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Tue September 29 2020

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University of Leicester signs up to Leicester District Energy Scheme managed by Cofely, a GDF SUEZ company.

24 Nov 11 The University of Leicester has now joined the Leicester District Energy scheme that provides low carbon heating and power across the City of Leicester. The scheme is operated and managed by Cofely, the energy and environmental efficiency services company of GDF SUEZ, on behalf of Leicester City Council.

Dr Emma Fieldhouse, Environmental Manager at the University of Leicester explained: “We have maintained a close relationship with Leicester City Council for nearly 10 years, exploring opportunities to reduce energy consumption and carbon emissions. We had considered installing our own CHP plant but joining the city-wide scheme is considerably more cost effective, freeing up funds for teaching, learning and research. It also gives us a bigger electrical and heating capacity than if we had installed our own plant, making a greater contribution to minimising our carbon footprint”.

The University of Leicester has the challenging target of achieving a 60% reduction in its carbon footprint by 2020, compared to 2004/2005 figures. The use of Combined Heat & Power generated heating is expected to contribute 12-15% of this and there are many other initiatives under way, including the application of Passivhaus* principles to new buildings.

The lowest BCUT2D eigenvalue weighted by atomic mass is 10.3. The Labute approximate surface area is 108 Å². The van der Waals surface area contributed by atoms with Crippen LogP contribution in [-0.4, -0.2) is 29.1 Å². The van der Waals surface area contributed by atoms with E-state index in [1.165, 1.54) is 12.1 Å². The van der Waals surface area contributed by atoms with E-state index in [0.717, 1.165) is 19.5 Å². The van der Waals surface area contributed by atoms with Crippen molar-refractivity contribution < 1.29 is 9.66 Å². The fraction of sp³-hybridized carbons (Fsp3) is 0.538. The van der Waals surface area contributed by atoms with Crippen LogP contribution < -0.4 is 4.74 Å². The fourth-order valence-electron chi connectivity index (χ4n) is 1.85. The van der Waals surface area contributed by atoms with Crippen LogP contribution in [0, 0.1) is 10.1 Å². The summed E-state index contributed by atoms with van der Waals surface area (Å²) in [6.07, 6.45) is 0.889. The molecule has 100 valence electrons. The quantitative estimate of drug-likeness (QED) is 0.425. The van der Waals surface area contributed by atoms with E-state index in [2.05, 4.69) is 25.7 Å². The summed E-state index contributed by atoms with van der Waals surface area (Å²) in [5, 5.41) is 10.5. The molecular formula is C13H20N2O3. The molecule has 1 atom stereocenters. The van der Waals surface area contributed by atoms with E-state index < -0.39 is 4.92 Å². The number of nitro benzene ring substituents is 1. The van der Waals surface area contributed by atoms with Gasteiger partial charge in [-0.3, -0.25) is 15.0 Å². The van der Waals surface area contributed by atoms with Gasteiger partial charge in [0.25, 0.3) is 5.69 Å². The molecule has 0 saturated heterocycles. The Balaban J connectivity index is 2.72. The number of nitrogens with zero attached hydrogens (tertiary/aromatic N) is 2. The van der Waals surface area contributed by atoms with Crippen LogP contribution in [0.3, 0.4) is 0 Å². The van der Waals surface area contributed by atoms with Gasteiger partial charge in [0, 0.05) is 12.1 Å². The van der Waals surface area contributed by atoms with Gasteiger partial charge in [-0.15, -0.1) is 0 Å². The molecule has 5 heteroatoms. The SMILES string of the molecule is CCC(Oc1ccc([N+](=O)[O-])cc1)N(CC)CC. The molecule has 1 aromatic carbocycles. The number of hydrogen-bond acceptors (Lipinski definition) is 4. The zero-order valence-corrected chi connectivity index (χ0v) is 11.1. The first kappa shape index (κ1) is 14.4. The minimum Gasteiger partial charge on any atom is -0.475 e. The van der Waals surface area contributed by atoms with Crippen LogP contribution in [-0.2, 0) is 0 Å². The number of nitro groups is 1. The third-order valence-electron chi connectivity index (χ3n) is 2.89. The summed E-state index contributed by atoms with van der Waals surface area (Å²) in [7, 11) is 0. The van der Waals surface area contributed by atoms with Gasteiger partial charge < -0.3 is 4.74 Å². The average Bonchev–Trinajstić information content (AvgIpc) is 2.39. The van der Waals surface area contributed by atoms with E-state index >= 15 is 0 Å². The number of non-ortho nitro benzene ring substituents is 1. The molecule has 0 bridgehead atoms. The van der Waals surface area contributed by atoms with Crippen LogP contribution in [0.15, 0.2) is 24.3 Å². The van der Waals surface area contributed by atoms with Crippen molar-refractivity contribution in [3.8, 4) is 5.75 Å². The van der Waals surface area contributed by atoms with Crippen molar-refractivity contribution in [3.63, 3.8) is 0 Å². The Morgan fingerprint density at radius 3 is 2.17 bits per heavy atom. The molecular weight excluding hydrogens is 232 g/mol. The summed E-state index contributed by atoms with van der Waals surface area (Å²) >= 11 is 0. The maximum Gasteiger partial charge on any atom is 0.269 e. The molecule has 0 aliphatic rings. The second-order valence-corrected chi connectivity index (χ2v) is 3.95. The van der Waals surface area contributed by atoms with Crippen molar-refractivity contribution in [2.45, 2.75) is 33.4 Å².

Work on connecting the University’s buildings to the district heating network will be carried out during summer 2011, with the assistance of Salix/HEFCE funding.

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Simon Woodward, Managing Director of Cofely, commented: “Cofely is delighted that the University of Leicester has now signed up for the scheme, as they have been actively involved in the planning for a long time. The development of a large scale district energy scheme in Leicester has been a long term vision of the City Council and its partners and the University’s involvement highlights the long-term partnerships that have been achieved.”

* Passivhaus is the new design principle which involves designing a building almost fully air tight with no air change unless required.

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